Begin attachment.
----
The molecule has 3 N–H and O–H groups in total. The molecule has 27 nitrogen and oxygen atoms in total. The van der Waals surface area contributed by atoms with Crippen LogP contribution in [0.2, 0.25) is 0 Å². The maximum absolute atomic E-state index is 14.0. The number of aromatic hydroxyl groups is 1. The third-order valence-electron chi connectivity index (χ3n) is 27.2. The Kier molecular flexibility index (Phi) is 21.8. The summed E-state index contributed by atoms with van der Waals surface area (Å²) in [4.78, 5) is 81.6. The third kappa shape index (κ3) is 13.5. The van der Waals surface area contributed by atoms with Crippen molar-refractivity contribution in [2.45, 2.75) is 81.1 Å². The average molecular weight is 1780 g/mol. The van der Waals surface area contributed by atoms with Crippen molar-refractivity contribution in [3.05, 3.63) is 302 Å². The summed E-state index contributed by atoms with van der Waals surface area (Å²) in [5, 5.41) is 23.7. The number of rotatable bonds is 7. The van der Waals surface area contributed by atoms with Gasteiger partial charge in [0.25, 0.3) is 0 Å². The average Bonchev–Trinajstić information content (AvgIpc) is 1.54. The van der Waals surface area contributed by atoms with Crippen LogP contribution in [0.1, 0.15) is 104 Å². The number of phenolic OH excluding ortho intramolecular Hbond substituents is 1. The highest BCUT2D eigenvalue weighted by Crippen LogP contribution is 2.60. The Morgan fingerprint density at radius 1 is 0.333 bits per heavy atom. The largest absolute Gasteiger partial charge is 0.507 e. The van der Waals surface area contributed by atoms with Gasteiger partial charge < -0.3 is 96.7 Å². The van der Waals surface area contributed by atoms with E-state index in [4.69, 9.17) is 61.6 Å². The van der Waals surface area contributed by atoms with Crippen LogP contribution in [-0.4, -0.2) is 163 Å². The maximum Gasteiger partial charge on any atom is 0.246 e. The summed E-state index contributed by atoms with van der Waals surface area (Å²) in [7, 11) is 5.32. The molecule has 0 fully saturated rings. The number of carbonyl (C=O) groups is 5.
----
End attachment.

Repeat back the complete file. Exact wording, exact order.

The molecule has 3 N–H and O–H groups in total. The molecule has 27 nitrogen and oxygen atoms in total. The van der Waals surface area contributed by atoms with Crippen LogP contribution in [0.2, 0.25) is 0 Å². The maximum absolute atomic E-state index is 14.0. The number of aromatic hydroxyl groups is 1. The third-order valence-electron chi connectivity index (χ3n) is 27.2. The Kier molecular flexibility index (Phi) is 21.8. The summed E-state index contributed by atoms with van der Waals surface area (Å²) in [4.78, 5) is 81.6. The third kappa shape index (κ3) is 13.5. The van der Waals surface area contributed by atoms with Crippen molar-refractivity contribution in [2.45, 2.75) is 81.1 Å². The average molecular weight is 1780 g/mol. The van der Waals surface area contributed by atoms with Crippen molar-refractivity contribution in [3.05, 3.63) is 302 Å². The summed E-state index contributed by atoms with van der Waals surface area (Å²) in [5, 5.41) is 23.7. The number of rotatable bonds is 7. The van der Waals surface area contributed by atoms with Gasteiger partial charge in [0.25, 0.3) is 0 Å². The average Bonchev–Trinajstić information content (AvgIpc) is 1.54. The van der Waals surface area contributed by atoms with Crippen LogP contribution in [0.1, 0.15) is 104 Å². The number of phenolic OH excluding ortho intramolecular Hbond substituents is 1. The highest BCUT2D eigenvalue weighted by Crippen LogP contribution is 2.60. The Morgan fingerprint density at radius 1 is 0.333 bits per heavy atom. The largest absolute Gasteiger partial charge is 0.507 e. The van der Waals surface area contributed by atoms with Gasteiger partial charge < -0.3 is 96.7 Å². The van der Waals surface area contributed by atoms with E-state index in [4.69, 9.17) is 61.6 Å². The van der Waals surface area contributed by atoms with Crippen LogP contribution in [-0.4, -0.2) is 163 Å². The maximum Gasteiger partial charge on any atom is 0.246 e. The summed E-state index contributed by atoms with van der Waals surface area (Å²) in [7, 11) is 5.32. The molecule has 0 fully saturated rings. The number of carbonyl (C=O) groups is 5.